St. Paul, Minn. (August 28, 2001)—It’s not a pretty sight but it’s one that, sadly enough, is becoming increasingly common to some of California’s most scenic coastal counties. Thousands of beautiful, stately oak trees have died, or are dying, from a new disease never seen before in the U.S. What’s more, the disease, now called Sudden Oak Death, appears to infect more than just oak trees and scientists are worried that they may have an emerging epidemic on their hands. At the upcoming annual meeting of the world’s largest organization of plant health scientists, researchers will unveil the findings of the first major study on the effects of this devastating new disease.
“To say we’re concerned is an understatement,” states David Rizzo, a plant pathologist with the University of California in conjunction with the USDA Forest Service and author of the research that will be presented at the meeting. “It was just last year that researchers finally gave this disease a name. That’s how new and unknown it is.” Having recently discovered that the disease had spread from California to Oregon, researchers begin to wonder whether eastern oak trees would be susceptible to the disease as well, should it find it’s way out of the west coast and move eastward.
To find out, Rizzo and his colleagues grew two eastern oak species in greenhouses and infected them with the fungus that causes the disease. Their results confirmed their fears. The eastern oaks were just as, if not more, susceptible to the disease. States Rizzo, “Since we have yet to even understand how this disease works it terms of how it’s spread, we have no idea just how great a problem it might create for oak forests in this country.” Add to this the fact that the disease seems to attack other plants as well, like rhododendron, and the potential for the spread of the disease seems even more alarming.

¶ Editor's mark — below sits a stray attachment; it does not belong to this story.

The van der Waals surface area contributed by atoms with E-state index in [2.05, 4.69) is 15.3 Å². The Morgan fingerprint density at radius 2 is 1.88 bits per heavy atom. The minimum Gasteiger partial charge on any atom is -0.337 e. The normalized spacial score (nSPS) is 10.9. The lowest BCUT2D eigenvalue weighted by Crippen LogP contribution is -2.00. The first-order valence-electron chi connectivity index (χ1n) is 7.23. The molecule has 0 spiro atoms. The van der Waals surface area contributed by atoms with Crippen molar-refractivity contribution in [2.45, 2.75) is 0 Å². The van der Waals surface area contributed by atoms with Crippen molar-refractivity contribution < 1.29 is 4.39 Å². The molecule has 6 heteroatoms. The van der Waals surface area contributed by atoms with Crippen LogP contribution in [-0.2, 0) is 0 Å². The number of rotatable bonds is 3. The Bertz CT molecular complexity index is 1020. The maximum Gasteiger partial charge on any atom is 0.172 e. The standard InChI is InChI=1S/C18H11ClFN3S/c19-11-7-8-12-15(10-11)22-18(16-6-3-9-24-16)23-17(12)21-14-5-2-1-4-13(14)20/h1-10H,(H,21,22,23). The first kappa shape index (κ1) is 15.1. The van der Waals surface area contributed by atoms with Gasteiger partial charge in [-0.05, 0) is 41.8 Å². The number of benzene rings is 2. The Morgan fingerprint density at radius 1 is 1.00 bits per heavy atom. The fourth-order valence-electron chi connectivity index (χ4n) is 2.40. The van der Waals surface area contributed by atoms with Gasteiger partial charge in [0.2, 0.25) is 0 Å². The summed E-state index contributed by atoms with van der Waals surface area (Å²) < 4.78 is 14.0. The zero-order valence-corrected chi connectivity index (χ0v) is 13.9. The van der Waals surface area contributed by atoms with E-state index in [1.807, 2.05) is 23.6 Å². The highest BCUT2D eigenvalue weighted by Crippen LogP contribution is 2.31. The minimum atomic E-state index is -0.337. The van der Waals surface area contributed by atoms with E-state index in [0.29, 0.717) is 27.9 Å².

Rizzo stresses however that his research is only the first of many studies currently being done. And, because trees grown in greenhouses (like the ones used in his study) can react to infectious diseases differently than those in a natural forest, or even in an urban setting, his research does not necessarily mean that eastern oaks will succumb to the disease in the same way that the California oaks have. Adds Rizzo, “We suspect that there are other factors at work that have made California oaks particularly vulnerable to this disease, like the weather patterns along the coastal forests for example.”
But until they know more, plant health scientists prefer to err on the side of caution, respectful of the unknown potential of this new disease while hopeful that their research will eventually shed some light on how to control it. States Rizzo, “We’re not saying this is the next Dutch elm disease, but we are stressing the need for research support. We need to do more work like the project we just completed if we are to stay one step ahead of what appears to be a pretty aggressive disease.”
Rizzo will present the results of his research at the APS Annual Meeting in Salt Lake City, Utah starting at 12:00 noon on Tuesday, August 28. Additional information on this topic is also available at www.suddenoakdeath.org. Complimentary registration is available for reporters and science writers. The American Phytopathological Society (APS) is a nonprofit, professional scientific organization dedicated to the study and control of plant diseases, with 5,000 members worldwide.
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